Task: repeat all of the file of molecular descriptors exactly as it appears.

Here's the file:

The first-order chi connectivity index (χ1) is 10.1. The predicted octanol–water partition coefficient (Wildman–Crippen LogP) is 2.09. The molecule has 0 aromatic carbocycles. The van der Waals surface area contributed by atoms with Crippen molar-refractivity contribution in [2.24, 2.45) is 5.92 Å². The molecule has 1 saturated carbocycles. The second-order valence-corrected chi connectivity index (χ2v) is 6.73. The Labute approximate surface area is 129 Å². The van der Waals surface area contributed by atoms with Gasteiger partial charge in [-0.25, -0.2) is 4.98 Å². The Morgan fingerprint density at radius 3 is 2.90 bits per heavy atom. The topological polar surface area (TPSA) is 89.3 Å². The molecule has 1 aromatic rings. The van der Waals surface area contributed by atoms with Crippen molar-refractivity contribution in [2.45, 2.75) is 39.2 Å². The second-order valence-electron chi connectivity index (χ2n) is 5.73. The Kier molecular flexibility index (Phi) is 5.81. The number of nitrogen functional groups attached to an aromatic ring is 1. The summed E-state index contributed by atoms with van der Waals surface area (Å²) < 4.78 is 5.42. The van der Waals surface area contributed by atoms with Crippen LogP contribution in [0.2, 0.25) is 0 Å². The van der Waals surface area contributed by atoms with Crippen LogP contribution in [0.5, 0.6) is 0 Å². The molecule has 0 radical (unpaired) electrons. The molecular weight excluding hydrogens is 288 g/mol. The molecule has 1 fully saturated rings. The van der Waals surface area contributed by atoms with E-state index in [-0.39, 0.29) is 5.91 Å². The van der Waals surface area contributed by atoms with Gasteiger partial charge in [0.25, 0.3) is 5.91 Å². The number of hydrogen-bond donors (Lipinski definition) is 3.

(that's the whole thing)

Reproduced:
The first-order chi connectivity index (χ1) is 10.1. The predicted octanol–water partition coefficient (Wildman–Crippen LogP) is 2.09. The molecule has 0 aromatic carbocycles. The van der Waals surface area contributed by atoms with Crippen molar-refractivity contribution in [2.24, 2.45) is 5.92 Å². The molecule has 1 saturated carbocycles. The second-order valence-corrected chi connectivity index (χ2v) is 6.73. The Labute approximate surface area is 129 Å². The van der Waals surface area contributed by atoms with Gasteiger partial charge in [-0.25, -0.2) is 4.98 Å². The Morgan fingerprint density at radius 3 is 2.90 bits per heavy atom. The topological polar surface area (TPSA) is 89.3 Å². The molecule has 1 aromatic rings. The van der Waals surface area contributed by atoms with Crippen molar-refractivity contribution in [2.45, 2.75) is 39.2 Å². The second-order valence-electron chi connectivity index (χ2n) is 5.73. The Kier molecular flexibility index (Phi) is 5.81. The number of nitrogen functional groups attached to an aromatic ring is 1. The summed E-state index contributed by atoms with van der Waals surface area (Å²) < 4.78 is 5.42. The van der Waals surface area contributed by atoms with Crippen LogP contribution in [0.2, 0.25) is 0 Å². The van der Waals surface area contributed by atoms with Crippen LogP contribution in [0.5, 0.6) is 0 Å². The molecule has 0 radical (unpaired) electrons. The molecular weight excluding hydrogens is 288 g/mol. The molecule has 1 fully saturated rings. The van der Waals surface area contributed by atoms with E-state index in [-0.39, 0.29) is 5.91 Å². The van der Waals surface area contributed by atoms with Gasteiger partial charge in [0.25, 0.3) is 5.91 Å². The number of hydrogen-bond donors (Lipinski definition) is 3.